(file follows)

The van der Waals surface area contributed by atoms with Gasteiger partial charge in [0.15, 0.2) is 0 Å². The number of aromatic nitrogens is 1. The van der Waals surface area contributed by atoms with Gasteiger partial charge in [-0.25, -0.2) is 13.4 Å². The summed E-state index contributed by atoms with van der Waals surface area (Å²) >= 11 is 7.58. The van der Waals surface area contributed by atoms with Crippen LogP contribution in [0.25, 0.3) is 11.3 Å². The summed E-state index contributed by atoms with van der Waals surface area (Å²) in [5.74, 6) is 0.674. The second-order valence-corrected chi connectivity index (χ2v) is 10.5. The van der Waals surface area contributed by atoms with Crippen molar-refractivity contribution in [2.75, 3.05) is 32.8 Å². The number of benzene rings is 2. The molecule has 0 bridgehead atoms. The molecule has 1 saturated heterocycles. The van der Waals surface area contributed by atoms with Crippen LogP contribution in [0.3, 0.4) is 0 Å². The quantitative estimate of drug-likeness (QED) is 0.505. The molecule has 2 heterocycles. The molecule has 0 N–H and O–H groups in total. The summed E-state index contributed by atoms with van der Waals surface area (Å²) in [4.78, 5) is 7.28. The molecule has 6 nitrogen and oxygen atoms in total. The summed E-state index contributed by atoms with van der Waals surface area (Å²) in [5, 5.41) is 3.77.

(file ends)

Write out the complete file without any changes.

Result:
The van der Waals surface area contributed by atoms with Gasteiger partial charge in [0.15, 0.2) is 0 Å². The number of aromatic nitrogens is 1. The van der Waals surface area contributed by atoms with Gasteiger partial charge in [-0.25, -0.2) is 13.4 Å². The summed E-state index contributed by atoms with van der Waals surface area (Å²) >= 11 is 7.58. The van der Waals surface area contributed by atoms with Crippen LogP contribution in [0.25, 0.3) is 11.3 Å². The summed E-state index contributed by atoms with van der Waals surface area (Å²) in [5.74, 6) is 0.674. The second-order valence-corrected chi connectivity index (χ2v) is 10.5. The van der Waals surface area contributed by atoms with Crippen molar-refractivity contribution in [2.75, 3.05) is 32.8 Å². The number of benzene rings is 2. The molecule has 0 bridgehead atoms. The molecule has 1 saturated heterocycles. The van der Waals surface area contributed by atoms with Crippen LogP contribution in [0.3, 0.4) is 0 Å². The quantitative estimate of drug-likeness (QED) is 0.505. The molecule has 2 heterocycles. The molecule has 0 N–H and O–H groups in total. The summed E-state index contributed by atoms with van der Waals surface area (Å²) in [4.78, 5) is 7.28. The molecule has 6 nitrogen and oxygen atoms in total. The summed E-state index contributed by atoms with van der Waals surface area (Å²) in [5, 5.41) is 3.77.